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February 7, 2012

"Legal Recreational Marijuana: Not So Far Out"

The title of this post is the headline of this new Time magazine piece by Adam Cohen.  Here is how it starts and concludes:

The drive to legalize marijuana has long been a fringe cause, associated with hard-core libertarians and college-age stoners.  But it could go mainstream in a big way in this November’s election, when Washington could become the first state to legalize recreational pot use.  If it does — or if voters in any of several other states do — this year could be a turning point in the nation’s treatment of marijuana.

The idea that a majority of voters could support legalizing marijuana may seem far out — but the polls say otherwise.  In many states, the prolegalization and antilegalization camps are roughly equal in size.  In a poll of Washington state voters released last month, supporters of the legalization referendum outnumbered opponents: 48% vs. 45%.  And Washington probably won’t be the only state voting on marijuana this year.  In Colorado, supporters last week fell about 3,000 signatures short of getting a legalization measure on the ballot — but the law gave them 15 days to collect the rest, and it seems likely they will. Activists are also collecting signatures in other states, including California, Michigan and Montana....

It is hard to handicap this year’s voting, but one possibility is this: marijuana legalization could lose in Washington and Colorado in November, but recreational use could nonetheless be headed toward legalization in many states in the not-too-distant future. Support for legalization has been rising steadily, from just 12% in 1970 to 31% in 2001 to 50% today, with young people (ages 18-29) the most in favor (62%) and older people (ages 50-64) the least (49%).

In strictly political terms, this is a powerful combination: fast-growing support and solid majorities among the young, who represent where the electorate is headed.  (Support for gay marriage polls similarly — which is why it is becoming law in more states.)  In a few years, the national discussion may well turn from whether to legalize marijuana to how to do it in the most prudent way.

February 7, 2012 at 09:14 AM | Permalink


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With alcohol being legal and the general behavior associated with drinking, it seems hard to argue against medical marijuana. Strict laws and punishments will need to be in place to limit how "recreational" the smoking is. However, DUI's do cover the influence of other drugs and not just alcohol, so maybe just a few modifications to existing laws.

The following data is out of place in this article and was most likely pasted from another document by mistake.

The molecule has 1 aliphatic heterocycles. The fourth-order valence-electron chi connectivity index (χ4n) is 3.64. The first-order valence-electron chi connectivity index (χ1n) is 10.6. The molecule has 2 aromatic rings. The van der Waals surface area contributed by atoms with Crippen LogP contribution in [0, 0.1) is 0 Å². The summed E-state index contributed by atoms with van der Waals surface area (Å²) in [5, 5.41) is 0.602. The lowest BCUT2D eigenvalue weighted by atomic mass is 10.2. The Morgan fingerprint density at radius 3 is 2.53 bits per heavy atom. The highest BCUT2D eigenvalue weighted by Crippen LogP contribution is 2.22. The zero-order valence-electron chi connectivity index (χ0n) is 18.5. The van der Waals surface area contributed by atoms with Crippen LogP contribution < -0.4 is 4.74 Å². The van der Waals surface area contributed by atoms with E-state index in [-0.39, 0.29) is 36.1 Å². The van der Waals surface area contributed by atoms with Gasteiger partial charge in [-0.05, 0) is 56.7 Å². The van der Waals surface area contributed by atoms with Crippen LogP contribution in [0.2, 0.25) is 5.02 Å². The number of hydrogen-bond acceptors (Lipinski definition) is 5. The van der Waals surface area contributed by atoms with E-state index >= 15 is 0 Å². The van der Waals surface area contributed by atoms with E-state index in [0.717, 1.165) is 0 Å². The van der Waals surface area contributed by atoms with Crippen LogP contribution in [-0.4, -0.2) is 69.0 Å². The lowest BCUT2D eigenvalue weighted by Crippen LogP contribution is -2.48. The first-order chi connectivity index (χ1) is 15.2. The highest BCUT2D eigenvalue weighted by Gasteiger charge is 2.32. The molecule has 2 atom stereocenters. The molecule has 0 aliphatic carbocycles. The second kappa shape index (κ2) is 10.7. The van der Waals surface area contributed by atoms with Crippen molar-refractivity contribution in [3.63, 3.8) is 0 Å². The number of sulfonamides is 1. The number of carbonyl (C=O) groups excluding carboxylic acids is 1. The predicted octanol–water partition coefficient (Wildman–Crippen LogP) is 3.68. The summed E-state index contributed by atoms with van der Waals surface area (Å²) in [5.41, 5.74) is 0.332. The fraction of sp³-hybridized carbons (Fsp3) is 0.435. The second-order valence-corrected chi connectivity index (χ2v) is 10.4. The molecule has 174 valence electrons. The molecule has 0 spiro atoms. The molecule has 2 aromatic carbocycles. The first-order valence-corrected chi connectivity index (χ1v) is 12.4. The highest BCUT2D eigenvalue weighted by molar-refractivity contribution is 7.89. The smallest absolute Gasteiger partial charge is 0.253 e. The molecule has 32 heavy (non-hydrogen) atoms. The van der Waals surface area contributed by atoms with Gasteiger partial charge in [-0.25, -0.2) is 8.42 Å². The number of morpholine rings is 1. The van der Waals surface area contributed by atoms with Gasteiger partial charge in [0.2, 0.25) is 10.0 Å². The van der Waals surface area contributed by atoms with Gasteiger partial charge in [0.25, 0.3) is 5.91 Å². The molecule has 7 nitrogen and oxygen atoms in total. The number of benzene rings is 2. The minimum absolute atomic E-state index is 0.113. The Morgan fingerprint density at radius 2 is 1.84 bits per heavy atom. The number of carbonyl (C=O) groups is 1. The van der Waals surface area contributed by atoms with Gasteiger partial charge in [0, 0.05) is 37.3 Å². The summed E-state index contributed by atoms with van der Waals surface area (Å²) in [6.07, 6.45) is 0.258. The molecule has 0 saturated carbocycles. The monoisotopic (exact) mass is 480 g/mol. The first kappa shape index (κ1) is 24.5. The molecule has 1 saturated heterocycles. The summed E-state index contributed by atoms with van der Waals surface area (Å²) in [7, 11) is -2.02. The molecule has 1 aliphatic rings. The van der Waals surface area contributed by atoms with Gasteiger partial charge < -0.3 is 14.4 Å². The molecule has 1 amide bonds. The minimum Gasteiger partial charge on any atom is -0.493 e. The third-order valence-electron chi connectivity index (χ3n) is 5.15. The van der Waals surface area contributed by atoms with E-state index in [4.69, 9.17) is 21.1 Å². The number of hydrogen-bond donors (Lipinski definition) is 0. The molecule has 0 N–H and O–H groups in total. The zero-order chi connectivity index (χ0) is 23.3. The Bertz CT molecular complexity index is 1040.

Posted by: Charlie Naegle | Feb 7, 2012 12:44:32 PM

It seems hard to argue that marijuana not be treated like alcohol.

Posted by: beth | Feb 7, 2012 2:37:37 PM

The best argument against legalization, and one that I NEVER hear made, is that it is impracticable to meaningfully enforce DWI laws. Unlike alcohol, the level of marijuana in the body is not a reliable proxy for intoxication.

Now, personally, I say fuck it. Marijuana is safer than alcohol, and studies shown it to be much safer to drive on than alcohol. (I attest to the latter personally).

Posted by: Alex | Feb 7, 2012 8:31:13 PM

The people want it. Michigan's repeal possibilities depend on volunteer petitioners (and donations from inside the United States). Take a look at our website and donate or volunteer to help. www.repealtoday.org

By the way, I am a criminal defense attorney, marijuana lawyer, Executive Director of Michigan NORML, and Director of the Committee for a Safer Michigan, the sponsor of the Constitutional Amendment petition drive to repeal marijuana prohibition in Michigan for adults 21 and over.

Posted by: Matthew Abel | Feb 8, 2012 1:00:16 AM

Right now in USA lots of peoples want to legalize the Marijuana, people are protesting hard in front of government but authorities does not want legalize it.

Posted by: askacriminalsolicitor.com | Feb 8, 2012 6:00:04 AM

It is disappointing to see that so many people desire their own freedom taken away. The government's original purpose was to protect the people and to serve the people. Now everyone has it in their head that the government has the right to regulate our very personal lives and more.

So long as a person is not creating harm or a harmful situation on another person, the government has no right to interfere. If someone wants to use drugs, that is their right by freedom of choice. Just because someone has the potential to cause harm on another person while under drugs, does not give anyone the right to forbid it. A big contradiction is alcohol. Many people bring up alcohol in the arguments of legalizing marijuana and rightly so. Alcohol gives people the potential to cause harm to others, but it is legal to consume it because it is our god given right to do to our own bodies as we choose.

I am a college student at the University of Idaho. I am also a responsible recreational marijuana smoker. "Responsible" meaning, I do not use vehicles, heavy machinery, or participate in anything that would cause harm to another person while under the influence.

Posted by: Marcus Hall | Apr 16, 2012 6:28:39 PM

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